Scotland With Style?

Scotland With Style?

The George Square situation has moved quickly since Friday (18th Jan) morning. Design 2 for the square’s redesign by John McAslan & Partners was picked by the competition jury, only for it to be announced that there was to be a ‘facelift’ for the square instead.

This facelift according to Gordon Matheson will involve the retention of the statues and the remaining greenspace in the east of the square.

“They also want us to keep the statues where they are, and they like the grass. However, they clearly want rid of the red Tarmac. … I am proud to say that I am listening to them.”

£15m is still going to be spent, this time without outsourcing the designer. The money is still coming through the controversial TIF scheme (according to the Herald in 2011 “the TIF scheme allows councils to fund projects that are expected to improve the environment for business by borrowing from a public loan fund”). A council spokesman told STV:

“The Tax Incremental Finance agreement with the Scottish Government for the Buchanan Quarter means we cannot spend this money on anything other than new capital projects in the vicinity of the Buchanan Quarter.”

The same council spokesman also mentioned people wanted more events in the square:

“The research we did was entirely appropriate and told us what people wanted to have in the square.”

“They wanted a square that was nice to look at and sit in, had more staged events and had statues.”

We assume the spokesman is referring to the now infamous Ipos Mori non-quantitative ‘poll’ of 42 people.

So, citizens want more events? In quantitative poll by Urban Realm of almost 200 people 90% of respondents felt greenspace should be a priority, with only 11% prioritising events. This is also reflected in the thousands of online discussions – Glaswegians want fewer events in the square, if any. When George Square was bulldozed to make way for events in 1998, the general public then were also far from happy:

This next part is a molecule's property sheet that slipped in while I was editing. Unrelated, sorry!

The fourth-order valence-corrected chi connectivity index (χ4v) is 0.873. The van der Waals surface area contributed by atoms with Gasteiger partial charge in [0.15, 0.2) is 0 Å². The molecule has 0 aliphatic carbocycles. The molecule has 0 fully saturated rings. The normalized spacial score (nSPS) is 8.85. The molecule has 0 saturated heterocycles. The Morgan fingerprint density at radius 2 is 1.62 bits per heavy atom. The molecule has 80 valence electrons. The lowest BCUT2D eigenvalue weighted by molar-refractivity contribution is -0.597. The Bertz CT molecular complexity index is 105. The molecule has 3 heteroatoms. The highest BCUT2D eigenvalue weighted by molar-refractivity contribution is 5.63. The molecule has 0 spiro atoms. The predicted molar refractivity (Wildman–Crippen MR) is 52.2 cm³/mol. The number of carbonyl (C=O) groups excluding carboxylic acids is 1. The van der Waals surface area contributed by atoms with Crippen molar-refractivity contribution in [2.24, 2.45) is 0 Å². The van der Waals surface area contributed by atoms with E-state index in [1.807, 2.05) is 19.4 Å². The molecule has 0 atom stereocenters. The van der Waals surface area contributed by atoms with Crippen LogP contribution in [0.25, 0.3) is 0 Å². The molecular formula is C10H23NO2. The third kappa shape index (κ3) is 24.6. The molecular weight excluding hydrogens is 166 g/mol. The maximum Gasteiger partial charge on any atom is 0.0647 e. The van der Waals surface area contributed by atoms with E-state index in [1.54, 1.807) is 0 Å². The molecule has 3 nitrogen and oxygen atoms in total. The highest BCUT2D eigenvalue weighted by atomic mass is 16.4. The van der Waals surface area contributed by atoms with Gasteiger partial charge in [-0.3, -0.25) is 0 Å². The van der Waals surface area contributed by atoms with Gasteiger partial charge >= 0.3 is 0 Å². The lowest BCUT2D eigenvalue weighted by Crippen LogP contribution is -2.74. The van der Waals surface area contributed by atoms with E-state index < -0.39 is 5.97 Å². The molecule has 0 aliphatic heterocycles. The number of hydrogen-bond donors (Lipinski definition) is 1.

“People were sickened to see the scenes of devastation.

Yesterday, McAveety said: ‘We’ll have an upgraded surface and permanent entertainment space. We will replace the trees which have Dutch Elm Disease.

‘This is a reasonable upgrading, but any substantial change to the square would involve all the citizens of Glasgow.'”

The continued emphasis on events (and the tents, portaloos and crush barriers that go with them) and the same funding source suggests the plan is generally the same: improve the events infrastructure of the square with a view to herding as many people as possible into the square in the hope they empty their pockets, particularly in Land Securities’, Buchanan Quarter, who are providing much of the cash for the development.

Whilst investment in the city is to be welcomed – does it need to be at the expense of a famous public space? Is the design of the square relevant if it is covered in giant marquees for half of the year and a construction site for the rest? There are several areas in the city centre that are crying out for investment: The Selfridges site in the Merchant City and the King Street car park are two areas that would benefit immensely from events, without damaging the fabric of the city.

Apparently councillors will make a decision on George Square on the 7th of February. Businesses will always covet our valuable public space, we need strong councillors to stand in their way. We would hope they grasp this opportunity to right the wrongs of 1998 and give the square back to the citizens of Glasgow – for good.

You can email your councillor here